I've made dozens of videos since philly.com starting using them a few years ago. And I've made mistakes on every single one of them. But I've also learned something from each of the mistakes. The biggest lesson, one I am reminded of every single time I shoot a video, is the importance of good sound. Both the quality and the content. My latest video - an opera flash mob - had automatic content, but it was in the quality where I'd come up short.
Opera singers usually stand on a stage and produce a sound that fills the entire room (or cavernous concert hall). Audio recording engineers usually do NOT place their microphones anywhere close to that really loud and wide dynamic range sound source. My microphone? Not too far from their faces, on the hot-shoe of my Nikon D-7000 (with a shock-mount & windscreen) wtith a 20mm lens (in the tight crowd).
But the sound wasn't really the lesson learned this time. This time, in the three minute "flash Performance" by the the Opera Company of Philadelphia among the cheesesteak-eaters outside Geno's in South Philadelphia, I realized why live performances are usually always covered with multiple cameras. There is not much I can do about that the next time, so maybe it's not a lesson learned. I'll just call it a lesson appreciated.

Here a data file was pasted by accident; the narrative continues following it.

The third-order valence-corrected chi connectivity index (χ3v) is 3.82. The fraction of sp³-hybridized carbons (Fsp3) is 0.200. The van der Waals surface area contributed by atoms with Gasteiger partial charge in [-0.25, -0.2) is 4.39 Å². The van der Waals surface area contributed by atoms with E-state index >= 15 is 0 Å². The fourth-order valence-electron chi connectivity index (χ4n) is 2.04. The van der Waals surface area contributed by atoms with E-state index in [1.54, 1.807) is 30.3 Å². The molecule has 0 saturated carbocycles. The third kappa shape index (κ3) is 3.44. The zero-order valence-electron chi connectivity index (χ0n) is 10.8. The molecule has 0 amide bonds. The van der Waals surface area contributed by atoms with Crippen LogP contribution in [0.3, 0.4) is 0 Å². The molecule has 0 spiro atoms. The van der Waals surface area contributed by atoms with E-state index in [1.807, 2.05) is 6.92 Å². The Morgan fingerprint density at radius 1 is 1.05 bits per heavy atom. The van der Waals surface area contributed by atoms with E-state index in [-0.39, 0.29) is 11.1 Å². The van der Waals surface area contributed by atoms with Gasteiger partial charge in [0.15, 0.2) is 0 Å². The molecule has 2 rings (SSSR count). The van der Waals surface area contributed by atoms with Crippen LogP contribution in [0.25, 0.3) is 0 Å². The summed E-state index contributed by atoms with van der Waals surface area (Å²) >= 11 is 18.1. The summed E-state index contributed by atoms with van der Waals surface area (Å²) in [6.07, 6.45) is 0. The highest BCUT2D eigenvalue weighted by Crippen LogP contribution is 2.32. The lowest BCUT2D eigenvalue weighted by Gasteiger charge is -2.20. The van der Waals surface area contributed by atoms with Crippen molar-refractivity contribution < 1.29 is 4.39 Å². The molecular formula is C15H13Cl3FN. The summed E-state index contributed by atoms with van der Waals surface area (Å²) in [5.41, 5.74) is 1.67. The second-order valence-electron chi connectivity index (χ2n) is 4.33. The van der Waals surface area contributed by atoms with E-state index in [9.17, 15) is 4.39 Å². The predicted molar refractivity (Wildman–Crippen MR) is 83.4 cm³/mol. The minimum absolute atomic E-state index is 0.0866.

I knew I had to shoot the entire 3 minute performance in one take to keep the audio intact so I could edit on deadline. I just could not, on the spot, shoot closeups of choristers, cheesesteak chewers, and the crowd. I guess I could have set up a second camera on a tripod, just shooting an overall, but I didn't know where each of the singers would end up.
So I decided to limit my camera motion - panning too quickly and shifting point of foucus - to parts of the performance when there were slight pauses, and I did luck out with a few seconds of video showing only the women during a part when only the men were singing. I was able to use that in to cover up a jerky pan in a section of the song I didn't want to lose.